Kalimantan

ecotourism_kalimatan_betantanDerawan Sangalaki

Clustered in a small archipelago chain that lies in the Makassar Strait near the equator, between Borneo and Sulawesi are Derawan, Sangalaki, Maratua and Kakaban. The islands have environmental significance as the biggest nestling ground for green turtles in Indonesia. The plankton rich water harbor a fantastic ecosystem , most of which is rarely explored.

Most dive sites are shallower than 20 meters with gently sloping reefs and shallows areas. The dive sites are famous for the large gathering of Manta Rays. Among the reefs of this archipelago is also habitat lots of very interesting critters, beautiful nudibranchs, hidden crab and shrimps an unusual fish such as ghost pipefish’s, scorpion fishes and more.

Kakaban islands has been declared a regional marine conservation area and ecologist haven thank to unique lake teeming with jellyfish.

ecotourism_kalimatan_orangutanTanjung Puting ¬†National Park ( Unesco’s Biosphere Reserve )

Declared a game reserve in 1935 and National park in 1982, Tanjung Puting has several types of ecosystem: lowland tropical forest, dry land forest, fresh water swamps forest, mangrove forest, coastal forest and secondary forest.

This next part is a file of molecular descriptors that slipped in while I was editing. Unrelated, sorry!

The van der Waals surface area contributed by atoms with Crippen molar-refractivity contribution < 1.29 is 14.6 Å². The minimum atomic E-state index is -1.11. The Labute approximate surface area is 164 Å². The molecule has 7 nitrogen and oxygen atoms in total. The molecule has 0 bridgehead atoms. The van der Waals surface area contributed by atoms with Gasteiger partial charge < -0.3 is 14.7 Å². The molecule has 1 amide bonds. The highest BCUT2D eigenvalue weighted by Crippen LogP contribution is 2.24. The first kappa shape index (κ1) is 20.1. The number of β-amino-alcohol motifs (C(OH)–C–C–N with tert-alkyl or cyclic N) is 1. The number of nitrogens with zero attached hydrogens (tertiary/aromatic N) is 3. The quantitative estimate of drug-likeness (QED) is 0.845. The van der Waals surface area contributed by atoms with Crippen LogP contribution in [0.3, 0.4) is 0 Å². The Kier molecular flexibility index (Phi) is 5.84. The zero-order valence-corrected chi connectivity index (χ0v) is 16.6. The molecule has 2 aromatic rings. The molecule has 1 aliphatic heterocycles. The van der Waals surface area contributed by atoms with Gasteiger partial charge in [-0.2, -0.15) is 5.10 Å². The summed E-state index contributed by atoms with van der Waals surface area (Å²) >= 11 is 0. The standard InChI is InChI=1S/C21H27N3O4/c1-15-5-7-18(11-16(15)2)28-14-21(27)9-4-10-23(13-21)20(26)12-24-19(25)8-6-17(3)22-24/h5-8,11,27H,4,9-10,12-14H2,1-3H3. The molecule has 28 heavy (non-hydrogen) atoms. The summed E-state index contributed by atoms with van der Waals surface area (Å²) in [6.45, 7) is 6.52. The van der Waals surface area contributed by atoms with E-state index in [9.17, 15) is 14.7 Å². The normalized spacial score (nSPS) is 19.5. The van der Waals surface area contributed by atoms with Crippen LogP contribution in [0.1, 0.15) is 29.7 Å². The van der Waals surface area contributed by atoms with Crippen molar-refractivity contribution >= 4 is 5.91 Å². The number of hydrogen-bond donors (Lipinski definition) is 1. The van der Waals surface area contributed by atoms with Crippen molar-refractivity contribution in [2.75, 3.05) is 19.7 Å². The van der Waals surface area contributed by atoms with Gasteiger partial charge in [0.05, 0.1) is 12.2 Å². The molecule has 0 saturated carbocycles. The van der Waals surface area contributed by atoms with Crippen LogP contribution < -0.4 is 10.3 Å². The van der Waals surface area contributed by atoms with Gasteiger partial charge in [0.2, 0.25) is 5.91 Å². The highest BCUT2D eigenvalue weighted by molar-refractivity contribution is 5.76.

The park is home to several endangered endemic species such as monkey ,maroon leaf ,sun bear, , clouded leopard and leopard cat. It has 220 species of orchids, hornbills, 2 species of crocodiles, and the much sought after Arwana ( dragon fish ). Tanjung Puting is best known for its Orangutans as it was the first orangutan rehabilitation centre in Indonesia. The centre has now located in three locations, known as Tanjung Harapan, Pondok Tanggui and Camp Leakey.

Declared by UNESCO as biosphere reserve, the park’s rich ecosystem also benefit the local human population. The wetlands act as a natural flood and erosion control, as well as a natural biological filtration system and encourage seasonal fish nurseries that are major sources of protein for the surrounding people. In addition, Tanjung Puting also yields a great variety of forest products such as honey, wax, aromatic wood and fibers for ropes and cloth.

Source : Ministry of Tourism and Creative Economy Republic of Indonesia.